Charles Courtney Curran
Shadow Decoration, 1887
Oil on canvas
Dimensions: Framed: 27 5/8 x 31 1/2 x 3 in. (70.17 x 80.01 x 7.62 cm)
Unframed: 18 x 32 in. (45.72 x 81.28 cm)
Signatures, Inscriptions and Markings v
Signed and dated (LL): Chas-C-Curran-1887.
Purchase price in 1887 was $300.00 (see file - J.Mundy email 5/16/2012)
Published References v
Memphis, Tennesee, Dixon Gallery and Gardens, “Charles Courtney Curran: Seeking the Ideal,” July 27 – October 5, 2014. Cat. no. 3, repr.
Pittsburgh, Pennsylvania, Frick Art and Historical Center, “Charles Courtney Curran: Seeking the Ideal,” November 1, 2014 – January 31, 2015. Cat. no. 3, repr.
Columbia, South Carolina, Columbia Museum of Art, “Charles Courtney Curran: Seeking the Ideal,” February 20 – May 17, 2014. Cat. no. 3, repr.
Mundy, James, The Frances Lehman Loeb Art Center: Vassar College The History and Collection (New York: Prestel Publishing, 2007), p. 94-95, repr.
Exhibition History v
Charles Courtney Curran: Seeking the Ideal (Mempis: Dixon Gallery and Gardens, 2014), p. 32, repr.
Charles Courtney Curran: Seeking the Ideal (Pittsburgh, Frick Art and Historical Center, 2014-2015), p. 32, repr.
Charles Courtney Curran: Seeking the Ideal (Columbia, Columbia Museum of Art, 2015), p. 32, repr.
Poughkeepsie, New York, The Frances Lehman Loeb Art Center, Vassar College, "Mastering Light: From the Natural to the Artificial," April 11 - June 29, 2014.
This beguiling painting, arguably the most popular among visitors to the Frances Lehman Loeb Art Center, was purchased by Vassar’s first professor of art and gallery director, Henry Van Ingen, for $300 from the autumn 1887 exhibition at the National Academy of Design in New York City. It is one of four laundry paintings by Curran that were executed in that year. While it was painted the year before Curran went to Europe, it ably demonstrates his knowledge of certain predicates of Impressionism, particularly the play of light and the design influence of Japanese woodcuts, while retaining ele- ments of the genre tradition in American painting, particularly the quiet, strong, and noble portrayals of working women of Winslow Homer.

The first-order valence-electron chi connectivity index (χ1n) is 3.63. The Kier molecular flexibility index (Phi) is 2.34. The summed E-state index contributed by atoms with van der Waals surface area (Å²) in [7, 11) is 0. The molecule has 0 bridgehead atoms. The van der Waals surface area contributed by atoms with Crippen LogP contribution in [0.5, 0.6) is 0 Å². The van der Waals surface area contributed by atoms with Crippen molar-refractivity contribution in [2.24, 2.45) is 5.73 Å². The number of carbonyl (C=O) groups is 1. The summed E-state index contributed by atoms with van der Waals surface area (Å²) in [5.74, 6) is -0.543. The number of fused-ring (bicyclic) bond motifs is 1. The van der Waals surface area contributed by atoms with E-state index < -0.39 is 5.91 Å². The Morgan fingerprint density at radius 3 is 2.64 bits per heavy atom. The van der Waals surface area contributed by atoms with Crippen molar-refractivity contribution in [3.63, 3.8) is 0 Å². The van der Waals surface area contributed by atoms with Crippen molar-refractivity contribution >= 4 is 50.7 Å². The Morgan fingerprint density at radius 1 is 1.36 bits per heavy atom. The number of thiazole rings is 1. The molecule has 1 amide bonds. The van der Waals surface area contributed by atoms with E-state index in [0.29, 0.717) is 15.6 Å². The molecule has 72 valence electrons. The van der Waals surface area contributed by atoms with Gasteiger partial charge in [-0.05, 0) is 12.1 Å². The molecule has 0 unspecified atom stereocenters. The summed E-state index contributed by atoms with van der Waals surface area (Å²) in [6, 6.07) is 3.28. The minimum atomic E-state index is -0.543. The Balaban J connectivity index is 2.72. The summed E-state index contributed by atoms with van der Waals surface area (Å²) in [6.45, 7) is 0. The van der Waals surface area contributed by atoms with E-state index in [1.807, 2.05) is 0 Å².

Here, we see a laundress, anonymous yet visibly strong, absorbed in her task. The bed sheets on the line create a scrim through which the viewer encoun- ters a play of violet and gray shadows created by the limbs of what might be a peach tree. Their silhouettes, however, conjure in our minds Asian bamboo. Furthermore, the manner in which the clothesline arbitrarily cuts across the upper margin of the painting on a slight diagonal is itself a con- vention of Japanese woodcuts. As a result, Shadow Decoration is a fascinating hybrid creation combining stylized artistic conventions from abroad with an honesty and simplicity rightly associated with the still youthful American Republic.